Students may have noticed advertisements on their Facebook and Twitter feeds this week for a “Bowdoin Pro-Life” group. The ads read, in part, “Join us as we start up a new pro-life group at Bowdoin College!” and link to a page for the group featuring a photo of the Quad. While the post and group appear to be associated with the College, or at the very least organized by Bowdoin students, they are not. The ad was paid for by Students for Life of America (SFLA), a national 501(c)(3) organization and pro-life advocacy group that has chapters on 838 high school, college and medical school campuses. 501(c)(3) organizations are tax-exempt nonprofits that serve religious, educational or charitable purposes. According to Beth Rahal, the regional coordinator of SFLA, the organization is using targeted Facebook advertisements to solicit students who may be interested in starting a chapter at Bowdoin. 

SFLA is misleadingly portraying itself, through the post’s design and rhetoric, as an existing, student-led organization. The ads on Facebook list “Bowdoin Pro-Life” as their author and mimic the Bowdoin brand in order to create the impression of an affiliation with the College. While the post could easily be mistaken for one of the many advertisements targeted to college students that permeate social-media, it is part of a concerted effort by SFLA to reach the Bowdoin community. According to this week’s front-page article, the organization has already made direct contact with students and College officials in order to advance its mission.

When three students attempted to launch Polar Pads, a franchise of Roomie Rentals, the company that rents beds and futons to students, Bowdoin refused to authorize the enterprise over concerns that it violated the College’s solicitation policy. The policy states,  “No outside organization may proselytize, distribute, or sell products without direct sponsorship of a student organization recognized by the Bowdoin Student Government or an administrative office.” Director of Student Life Allen Delong remarked at the time, “There are a lot of people, corporations, businesses and philanthropic groups who would love to have access to Bowdoin students, and we really are cautious about who has access.” While the College does its best to prevent unsolicited contact with outside groups, targeted social media advertisements come as a new and unregulated means of reaching Bowdoin students.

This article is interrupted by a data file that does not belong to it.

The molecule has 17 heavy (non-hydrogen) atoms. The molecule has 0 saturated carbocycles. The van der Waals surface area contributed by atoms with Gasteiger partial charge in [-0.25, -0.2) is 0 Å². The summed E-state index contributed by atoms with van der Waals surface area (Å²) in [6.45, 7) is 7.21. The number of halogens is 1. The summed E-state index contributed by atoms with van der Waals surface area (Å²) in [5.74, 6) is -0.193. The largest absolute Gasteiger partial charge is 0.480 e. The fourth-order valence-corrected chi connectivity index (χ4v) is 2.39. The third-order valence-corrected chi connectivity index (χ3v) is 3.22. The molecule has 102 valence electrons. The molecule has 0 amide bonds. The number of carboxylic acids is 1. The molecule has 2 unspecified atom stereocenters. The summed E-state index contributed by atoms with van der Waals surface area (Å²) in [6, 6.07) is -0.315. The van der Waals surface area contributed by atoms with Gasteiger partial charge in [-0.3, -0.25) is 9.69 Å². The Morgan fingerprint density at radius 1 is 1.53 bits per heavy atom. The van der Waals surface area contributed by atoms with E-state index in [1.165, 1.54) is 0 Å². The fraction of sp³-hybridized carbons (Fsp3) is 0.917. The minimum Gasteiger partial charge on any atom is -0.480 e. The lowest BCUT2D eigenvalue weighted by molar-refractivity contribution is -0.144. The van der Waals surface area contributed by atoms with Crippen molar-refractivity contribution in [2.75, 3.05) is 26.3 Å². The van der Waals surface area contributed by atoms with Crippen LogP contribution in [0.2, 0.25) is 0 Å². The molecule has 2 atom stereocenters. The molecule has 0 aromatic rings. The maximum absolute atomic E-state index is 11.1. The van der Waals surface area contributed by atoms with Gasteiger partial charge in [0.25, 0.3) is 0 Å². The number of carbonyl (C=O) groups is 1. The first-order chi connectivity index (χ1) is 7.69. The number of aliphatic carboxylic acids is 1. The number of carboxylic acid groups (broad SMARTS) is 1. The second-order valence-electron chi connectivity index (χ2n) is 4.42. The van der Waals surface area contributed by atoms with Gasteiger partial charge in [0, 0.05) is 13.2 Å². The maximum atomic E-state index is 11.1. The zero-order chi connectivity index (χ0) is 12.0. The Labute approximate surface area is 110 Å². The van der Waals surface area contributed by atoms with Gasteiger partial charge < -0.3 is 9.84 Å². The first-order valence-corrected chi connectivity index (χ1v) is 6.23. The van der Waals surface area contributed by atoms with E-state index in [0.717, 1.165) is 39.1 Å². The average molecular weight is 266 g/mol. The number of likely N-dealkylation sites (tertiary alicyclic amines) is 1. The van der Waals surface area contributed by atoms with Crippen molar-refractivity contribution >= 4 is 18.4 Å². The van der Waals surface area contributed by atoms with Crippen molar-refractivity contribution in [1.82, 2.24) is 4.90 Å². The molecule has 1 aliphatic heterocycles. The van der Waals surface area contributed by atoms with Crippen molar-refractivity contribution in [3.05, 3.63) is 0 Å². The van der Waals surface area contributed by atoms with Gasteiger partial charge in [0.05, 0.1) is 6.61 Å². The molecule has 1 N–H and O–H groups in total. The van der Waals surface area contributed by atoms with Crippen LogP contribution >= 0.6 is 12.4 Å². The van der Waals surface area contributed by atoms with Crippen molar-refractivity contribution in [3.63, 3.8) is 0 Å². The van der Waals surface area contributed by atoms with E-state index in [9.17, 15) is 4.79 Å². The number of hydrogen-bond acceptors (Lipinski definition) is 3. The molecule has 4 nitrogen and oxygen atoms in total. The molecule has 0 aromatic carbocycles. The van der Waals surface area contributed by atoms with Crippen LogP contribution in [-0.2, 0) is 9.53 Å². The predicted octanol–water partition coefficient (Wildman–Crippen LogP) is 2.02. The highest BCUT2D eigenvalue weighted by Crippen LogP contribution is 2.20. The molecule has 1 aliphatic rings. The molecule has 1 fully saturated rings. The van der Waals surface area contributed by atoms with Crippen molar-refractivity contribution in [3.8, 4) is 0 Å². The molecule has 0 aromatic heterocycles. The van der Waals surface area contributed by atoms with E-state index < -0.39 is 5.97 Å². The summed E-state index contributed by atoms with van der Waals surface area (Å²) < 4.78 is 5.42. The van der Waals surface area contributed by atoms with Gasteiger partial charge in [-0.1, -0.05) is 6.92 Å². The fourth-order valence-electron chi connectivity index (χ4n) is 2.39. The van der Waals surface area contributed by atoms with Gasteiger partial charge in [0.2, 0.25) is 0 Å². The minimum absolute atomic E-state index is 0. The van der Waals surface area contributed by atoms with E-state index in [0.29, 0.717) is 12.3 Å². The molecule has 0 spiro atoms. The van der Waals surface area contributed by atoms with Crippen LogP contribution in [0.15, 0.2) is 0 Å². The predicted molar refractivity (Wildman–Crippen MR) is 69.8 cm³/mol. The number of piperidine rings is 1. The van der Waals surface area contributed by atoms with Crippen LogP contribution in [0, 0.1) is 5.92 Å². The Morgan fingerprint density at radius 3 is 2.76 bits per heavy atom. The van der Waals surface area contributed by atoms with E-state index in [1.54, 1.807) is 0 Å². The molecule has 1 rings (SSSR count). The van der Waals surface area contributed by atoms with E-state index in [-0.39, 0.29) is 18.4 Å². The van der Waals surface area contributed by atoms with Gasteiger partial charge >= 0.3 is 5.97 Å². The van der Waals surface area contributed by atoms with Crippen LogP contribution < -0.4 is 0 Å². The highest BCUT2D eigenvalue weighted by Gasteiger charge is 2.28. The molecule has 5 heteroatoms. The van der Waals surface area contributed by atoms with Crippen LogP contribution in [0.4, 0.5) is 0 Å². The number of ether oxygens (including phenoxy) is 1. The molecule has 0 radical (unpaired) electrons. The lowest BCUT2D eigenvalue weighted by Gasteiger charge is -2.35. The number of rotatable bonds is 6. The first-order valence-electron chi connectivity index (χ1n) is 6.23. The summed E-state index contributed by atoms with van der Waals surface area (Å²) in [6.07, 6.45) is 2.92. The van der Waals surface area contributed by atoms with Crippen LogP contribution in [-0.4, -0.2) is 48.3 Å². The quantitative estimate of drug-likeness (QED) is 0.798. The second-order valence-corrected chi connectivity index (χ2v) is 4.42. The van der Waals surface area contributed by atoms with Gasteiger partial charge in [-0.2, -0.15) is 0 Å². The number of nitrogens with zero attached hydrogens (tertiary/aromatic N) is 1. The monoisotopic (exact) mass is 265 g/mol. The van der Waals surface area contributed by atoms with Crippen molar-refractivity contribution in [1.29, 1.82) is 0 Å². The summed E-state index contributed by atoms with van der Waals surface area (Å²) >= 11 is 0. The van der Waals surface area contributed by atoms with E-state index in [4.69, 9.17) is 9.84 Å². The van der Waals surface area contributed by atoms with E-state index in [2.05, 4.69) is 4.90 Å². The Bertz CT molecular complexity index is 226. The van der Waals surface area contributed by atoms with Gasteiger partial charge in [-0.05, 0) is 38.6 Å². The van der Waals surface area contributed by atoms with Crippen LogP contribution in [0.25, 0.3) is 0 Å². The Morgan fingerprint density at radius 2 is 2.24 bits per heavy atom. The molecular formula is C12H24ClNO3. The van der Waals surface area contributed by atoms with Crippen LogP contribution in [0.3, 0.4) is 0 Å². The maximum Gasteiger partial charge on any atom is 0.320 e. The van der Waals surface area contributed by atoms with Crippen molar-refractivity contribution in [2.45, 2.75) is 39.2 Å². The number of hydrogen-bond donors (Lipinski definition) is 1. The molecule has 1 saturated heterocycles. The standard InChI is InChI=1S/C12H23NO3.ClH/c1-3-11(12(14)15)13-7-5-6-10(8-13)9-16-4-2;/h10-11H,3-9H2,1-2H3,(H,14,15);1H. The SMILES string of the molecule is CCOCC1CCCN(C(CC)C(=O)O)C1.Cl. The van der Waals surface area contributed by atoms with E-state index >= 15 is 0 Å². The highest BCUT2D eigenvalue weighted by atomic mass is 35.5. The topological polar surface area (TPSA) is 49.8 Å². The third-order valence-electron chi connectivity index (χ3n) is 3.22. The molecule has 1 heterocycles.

In 2012, the Orient spoke with students holding conservative values who reported their discomfort and unwillingness to express their views on Bowdoin’s campus. A Bowdoin Pro-Life club has the potential to provide a more welcoming environment for campus conservatives to voice their opinions and could foster dialogue on a divisive social issue. However, SFLA’s misleading method of reaching out to students only discredits its commitment to free and open discourse; a national pro-choice advocacy group using the same approach would be equally dubious. By circumventing the official channels of Bowdoin’s administration with targeted advertising on social media, SFLA undermines the spirit of Bowdoin’s solicitation policy and leaves us wondering: Would Bowdoin Pro-Life be a student-run group, or the instrument of a national organization?

This editorial represents the majority view of the Bowdoin Orient’s editorial board, which is comprised of Garrett Casey, Ron Cervantes, Natalie Kass-Kaufman, Sam Miller, Leo Shaw, and Kate Witteman.